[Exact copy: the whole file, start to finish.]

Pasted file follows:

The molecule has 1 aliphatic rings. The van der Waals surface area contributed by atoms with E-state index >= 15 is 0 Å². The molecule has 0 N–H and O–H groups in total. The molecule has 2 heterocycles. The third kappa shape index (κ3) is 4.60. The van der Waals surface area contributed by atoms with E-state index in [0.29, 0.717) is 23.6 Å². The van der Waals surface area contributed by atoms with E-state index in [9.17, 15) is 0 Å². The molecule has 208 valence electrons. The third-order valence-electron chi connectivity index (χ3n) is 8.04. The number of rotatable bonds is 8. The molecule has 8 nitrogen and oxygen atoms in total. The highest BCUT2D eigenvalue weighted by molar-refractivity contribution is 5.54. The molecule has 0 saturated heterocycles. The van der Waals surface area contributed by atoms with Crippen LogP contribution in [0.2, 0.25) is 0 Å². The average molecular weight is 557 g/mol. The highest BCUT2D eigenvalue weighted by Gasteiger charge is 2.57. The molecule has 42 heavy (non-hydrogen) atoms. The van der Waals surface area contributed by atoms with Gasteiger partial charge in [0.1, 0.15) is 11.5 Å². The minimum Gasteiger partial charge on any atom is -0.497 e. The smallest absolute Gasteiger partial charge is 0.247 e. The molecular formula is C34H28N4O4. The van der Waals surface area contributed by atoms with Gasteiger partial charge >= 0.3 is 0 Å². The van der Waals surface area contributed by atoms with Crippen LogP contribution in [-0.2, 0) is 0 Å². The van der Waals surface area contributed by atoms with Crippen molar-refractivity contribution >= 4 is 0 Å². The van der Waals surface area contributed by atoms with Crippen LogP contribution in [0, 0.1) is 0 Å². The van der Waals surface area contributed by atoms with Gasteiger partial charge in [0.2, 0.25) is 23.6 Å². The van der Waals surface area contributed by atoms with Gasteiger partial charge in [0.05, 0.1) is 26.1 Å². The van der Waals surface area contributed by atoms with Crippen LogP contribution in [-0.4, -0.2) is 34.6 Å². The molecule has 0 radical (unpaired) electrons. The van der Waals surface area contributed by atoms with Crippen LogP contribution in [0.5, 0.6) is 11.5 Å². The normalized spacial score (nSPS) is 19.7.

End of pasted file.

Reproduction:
The molecule has 1 aliphatic rings. The van der Waals surface area contributed by atoms with E-state index >= 15 is 0 Å². The molecule has 0 N–H and O–H groups in total. The molecule has 2 heterocycles. The third kappa shape index (κ3) is 4.60. The van der Waals surface area contributed by atoms with E-state index in [0.29, 0.717) is 23.6 Å². The van der Waals surface area contributed by atoms with E-state index in [9.17, 15) is 0 Å². The molecule has 208 valence electrons. The third-order valence-electron chi connectivity index (χ3n) is 8.04. The number of rotatable bonds is 8. The molecule has 8 nitrogen and oxygen atoms in total. The highest BCUT2D eigenvalue weighted by molar-refractivity contribution is 5.54. The molecule has 0 saturated heterocycles. The van der Waals surface area contributed by atoms with Crippen LogP contribution in [0.2, 0.25) is 0 Å². The average molecular weight is 557 g/mol. The highest BCUT2D eigenvalue weighted by Gasteiger charge is 2.57. The molecule has 42 heavy (non-hydrogen) atoms. The van der Waals surface area contributed by atoms with Gasteiger partial charge in [0.1, 0.15) is 11.5 Å². The minimum Gasteiger partial charge on any atom is -0.497 e. The smallest absolute Gasteiger partial charge is 0.247 e. The molecular formula is C34H28N4O4. The van der Waals surface area contributed by atoms with Gasteiger partial charge >= 0.3 is 0 Å². The van der Waals surface area contributed by atoms with Crippen LogP contribution in [-0.2, 0) is 0 Å². The van der Waals surface area contributed by atoms with Crippen molar-refractivity contribution >= 4 is 0 Å². The van der Waals surface area contributed by atoms with Crippen LogP contribution in [0, 0.1) is 0 Å². The van der Waals surface area contributed by atoms with Gasteiger partial charge in [0.2, 0.25) is 23.6 Å². The van der Waals surface area contributed by atoms with Gasteiger partial charge in [0.05, 0.1) is 26.1 Å². The van der Waals surface area contributed by atoms with Crippen LogP contribution in [-0.4, -0.2) is 34.6 Å². The molecule has 0 radical (unpaired) electrons. The van der Waals surface area contributed by atoms with Crippen LogP contribution in [0.5, 0.6) is 11.5 Å². The normalized spacial score (nSPS) is 19.7.